The main reason is that you're looking at phonemic rather than phonetic transcriptions. IPA can be used for both; the way you usually distinguish is that you use slashes for phonemes, brackets for phones.1 So your linked example, /səˈlɪs.ɪt/, is phonemic. A phoneme isn't a sound, it's an equivalence class of phones used by a particular language. For ...


6

In traditional grammar the verb BE was considered as a main verb (or lexical verb) when used on its own in a sentence. It was only considered an auxiliary when it was used as part of a passive construction or a continuous construction. However, we now understand that auxiliaries are a grammatical class of words that have the same grammatical properties. ...


6

As the other poster indicated, accent is the application of native phonology to another language. However, if someone grows up speaking two languages, they would necessarily have less of an accent than someone who speaks just one language. Two languages necessarily have a larger phoneme inventory than just one, which means the speaker has more native ...


6

I think, the accent with which the narrator speaks in Frank Zappa's rock opera "Thing-Fish" is an example of a constructed English accent/dialect. Correct me, if I'm wrong, and that's a real dialect spoken somewhere, but I've never heard anything like that. The narrator says ['lembəˌtɔːriːz] for 'laboratories', ['pouʃəm] and [sə'luʃəm] for 'potion' and '...


6

The problem is that "minimal pair" refers to two distinct words in one language signified by the choice of one vs. another sound. So minimal pairs are not what you want. You want a list of "same word" pair between the dialects. The Oxford English Dictionary is pretty much the definitive work on English (you may need to access the online version, which gives ...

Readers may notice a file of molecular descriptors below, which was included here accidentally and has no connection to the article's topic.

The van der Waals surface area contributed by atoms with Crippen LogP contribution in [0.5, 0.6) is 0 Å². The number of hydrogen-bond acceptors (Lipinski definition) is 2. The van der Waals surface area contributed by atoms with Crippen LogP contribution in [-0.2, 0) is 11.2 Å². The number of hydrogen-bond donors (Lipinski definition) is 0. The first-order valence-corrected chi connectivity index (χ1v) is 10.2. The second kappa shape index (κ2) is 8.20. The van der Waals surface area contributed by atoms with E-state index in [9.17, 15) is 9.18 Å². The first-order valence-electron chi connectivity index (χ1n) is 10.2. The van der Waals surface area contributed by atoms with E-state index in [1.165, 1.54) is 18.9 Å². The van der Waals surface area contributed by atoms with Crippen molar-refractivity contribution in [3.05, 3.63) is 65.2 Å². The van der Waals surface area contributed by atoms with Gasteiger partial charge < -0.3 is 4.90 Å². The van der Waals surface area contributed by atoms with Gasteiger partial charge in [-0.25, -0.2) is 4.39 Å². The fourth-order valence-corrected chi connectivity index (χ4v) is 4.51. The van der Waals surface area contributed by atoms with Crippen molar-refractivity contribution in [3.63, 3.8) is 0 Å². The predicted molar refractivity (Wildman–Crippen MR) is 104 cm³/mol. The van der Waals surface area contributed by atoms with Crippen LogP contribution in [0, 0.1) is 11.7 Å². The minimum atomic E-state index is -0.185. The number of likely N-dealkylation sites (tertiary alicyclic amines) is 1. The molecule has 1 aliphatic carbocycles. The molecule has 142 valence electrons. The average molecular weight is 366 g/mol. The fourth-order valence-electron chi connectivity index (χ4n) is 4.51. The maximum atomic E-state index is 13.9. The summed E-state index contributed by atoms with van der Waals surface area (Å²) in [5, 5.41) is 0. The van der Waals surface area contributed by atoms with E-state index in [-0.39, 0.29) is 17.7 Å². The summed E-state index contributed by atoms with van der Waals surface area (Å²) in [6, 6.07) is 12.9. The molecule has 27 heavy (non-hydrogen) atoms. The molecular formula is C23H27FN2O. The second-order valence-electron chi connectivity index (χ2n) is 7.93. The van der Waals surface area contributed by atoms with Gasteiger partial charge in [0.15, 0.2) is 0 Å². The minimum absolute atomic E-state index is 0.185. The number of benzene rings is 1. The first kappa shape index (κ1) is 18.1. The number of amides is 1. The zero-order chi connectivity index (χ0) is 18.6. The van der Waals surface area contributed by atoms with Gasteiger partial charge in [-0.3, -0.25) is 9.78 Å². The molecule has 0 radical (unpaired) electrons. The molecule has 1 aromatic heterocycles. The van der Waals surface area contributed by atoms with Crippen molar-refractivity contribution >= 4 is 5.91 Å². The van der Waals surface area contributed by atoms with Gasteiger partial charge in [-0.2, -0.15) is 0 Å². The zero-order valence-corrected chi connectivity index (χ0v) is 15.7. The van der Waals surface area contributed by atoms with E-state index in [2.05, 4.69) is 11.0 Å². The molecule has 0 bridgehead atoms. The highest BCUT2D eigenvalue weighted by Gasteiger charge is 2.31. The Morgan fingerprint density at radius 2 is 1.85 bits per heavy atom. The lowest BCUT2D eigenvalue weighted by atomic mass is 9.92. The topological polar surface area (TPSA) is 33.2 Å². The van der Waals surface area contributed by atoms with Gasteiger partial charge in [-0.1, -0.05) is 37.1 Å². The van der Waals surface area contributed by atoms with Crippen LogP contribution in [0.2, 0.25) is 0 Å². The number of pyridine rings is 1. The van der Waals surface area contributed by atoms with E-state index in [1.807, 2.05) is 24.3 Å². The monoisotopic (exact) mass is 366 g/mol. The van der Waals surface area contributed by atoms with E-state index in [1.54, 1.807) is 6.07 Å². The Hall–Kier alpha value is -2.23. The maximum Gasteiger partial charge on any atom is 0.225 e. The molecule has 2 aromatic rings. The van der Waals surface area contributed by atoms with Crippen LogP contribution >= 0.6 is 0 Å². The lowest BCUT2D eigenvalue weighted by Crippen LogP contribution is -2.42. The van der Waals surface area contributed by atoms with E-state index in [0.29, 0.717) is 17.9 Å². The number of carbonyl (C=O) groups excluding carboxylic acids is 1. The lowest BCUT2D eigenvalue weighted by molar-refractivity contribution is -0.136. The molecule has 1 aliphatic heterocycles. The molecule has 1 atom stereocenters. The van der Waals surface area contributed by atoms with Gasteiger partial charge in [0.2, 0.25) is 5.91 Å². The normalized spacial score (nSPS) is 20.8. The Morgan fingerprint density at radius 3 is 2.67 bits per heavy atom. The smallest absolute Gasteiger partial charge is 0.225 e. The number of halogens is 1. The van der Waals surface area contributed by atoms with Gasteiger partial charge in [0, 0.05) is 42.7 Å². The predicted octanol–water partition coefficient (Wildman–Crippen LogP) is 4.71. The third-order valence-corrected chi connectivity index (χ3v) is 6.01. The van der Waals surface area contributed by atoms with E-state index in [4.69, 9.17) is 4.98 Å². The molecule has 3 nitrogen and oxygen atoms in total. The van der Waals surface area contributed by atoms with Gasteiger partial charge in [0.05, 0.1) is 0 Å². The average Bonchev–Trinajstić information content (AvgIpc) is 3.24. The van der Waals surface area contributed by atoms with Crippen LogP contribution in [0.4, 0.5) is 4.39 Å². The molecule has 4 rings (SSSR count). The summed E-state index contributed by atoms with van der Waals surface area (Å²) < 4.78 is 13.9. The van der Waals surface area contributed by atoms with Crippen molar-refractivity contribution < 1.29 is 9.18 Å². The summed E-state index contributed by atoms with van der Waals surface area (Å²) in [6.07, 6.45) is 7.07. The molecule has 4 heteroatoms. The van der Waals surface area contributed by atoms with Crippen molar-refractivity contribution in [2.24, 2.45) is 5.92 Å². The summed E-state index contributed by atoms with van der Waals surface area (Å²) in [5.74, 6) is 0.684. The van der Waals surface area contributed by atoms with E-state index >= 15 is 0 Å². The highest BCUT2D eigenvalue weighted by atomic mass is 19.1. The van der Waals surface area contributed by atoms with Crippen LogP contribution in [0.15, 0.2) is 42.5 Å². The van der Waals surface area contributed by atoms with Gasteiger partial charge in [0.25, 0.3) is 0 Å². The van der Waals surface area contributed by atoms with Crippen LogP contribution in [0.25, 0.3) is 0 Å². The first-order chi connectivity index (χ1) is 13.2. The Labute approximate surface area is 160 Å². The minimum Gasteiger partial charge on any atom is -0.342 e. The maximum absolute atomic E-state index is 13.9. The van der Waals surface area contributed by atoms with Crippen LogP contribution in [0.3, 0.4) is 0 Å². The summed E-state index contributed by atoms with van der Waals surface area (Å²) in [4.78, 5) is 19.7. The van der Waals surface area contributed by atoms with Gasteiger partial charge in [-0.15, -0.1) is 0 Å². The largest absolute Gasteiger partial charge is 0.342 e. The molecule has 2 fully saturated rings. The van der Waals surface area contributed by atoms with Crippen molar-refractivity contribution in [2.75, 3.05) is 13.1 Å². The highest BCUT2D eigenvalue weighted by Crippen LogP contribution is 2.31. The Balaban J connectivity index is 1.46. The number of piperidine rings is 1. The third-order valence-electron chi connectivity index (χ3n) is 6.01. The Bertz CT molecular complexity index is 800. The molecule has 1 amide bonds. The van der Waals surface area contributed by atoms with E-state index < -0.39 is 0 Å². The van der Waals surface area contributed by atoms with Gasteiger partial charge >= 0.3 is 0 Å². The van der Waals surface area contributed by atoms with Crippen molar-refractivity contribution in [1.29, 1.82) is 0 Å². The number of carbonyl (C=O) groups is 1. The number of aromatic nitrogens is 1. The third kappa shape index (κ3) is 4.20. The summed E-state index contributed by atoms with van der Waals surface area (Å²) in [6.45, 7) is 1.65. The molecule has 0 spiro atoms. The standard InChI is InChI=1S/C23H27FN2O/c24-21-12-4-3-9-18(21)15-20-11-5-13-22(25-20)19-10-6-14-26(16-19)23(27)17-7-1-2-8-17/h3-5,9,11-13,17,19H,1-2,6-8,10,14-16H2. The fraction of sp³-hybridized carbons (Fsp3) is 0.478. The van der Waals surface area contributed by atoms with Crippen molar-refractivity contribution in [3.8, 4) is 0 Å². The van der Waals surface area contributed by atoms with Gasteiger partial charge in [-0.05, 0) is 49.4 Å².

6

Oftentimes we have documents that talk about how things were pronounced, especially when they criticize people for how they talk (the Romans were rather famous for that). Texts like poems are also very helpful for knowing where words would have similar pronunciations or stresses, and can even help demonstrate sound evolutions despite spelling being the same....


6

There are a number of speech-form clusters in the world, that is, genetically related languages which are so structurally similar that they are said to be "dialects" of a language – e.g. Saami, Shona, Somali, Luhya, Chinese, Arabic, Kurdish, Quechua and Mongolian. You might say that the various Saami languages are versions of Saami, or they are dialects of ...


6

This is a common phonological process called "lenition", from the Latin for "weakening". There are various causes posited for this, but the simplest can be summarized as language speakers are lazy: we will generally use the least amount of articulatory "effort" to make ourselves understood. Producing a [ɾ] takes less "effort" (tongue and mouth movement) ...


6

This will all make more sense if we replace accent, which is a relative term used mostly by non-linguists, with pronunciation. if there is such thing as "speaking a language without an accent" No, not for any languages that has varying accents (pronunciations), which more than covers all the languages in question. Imagine a multi-dimensional space, ...


5

In a sense, the national language standards of all languages could be said to be 'constructed' (to different degrees). They tend to be more artificial than other dialects and accents, and their histories can often be traced to some more or less purposeful efforts. You also seem to broaden the definition of accent to dialect which includes grammatical forms. ...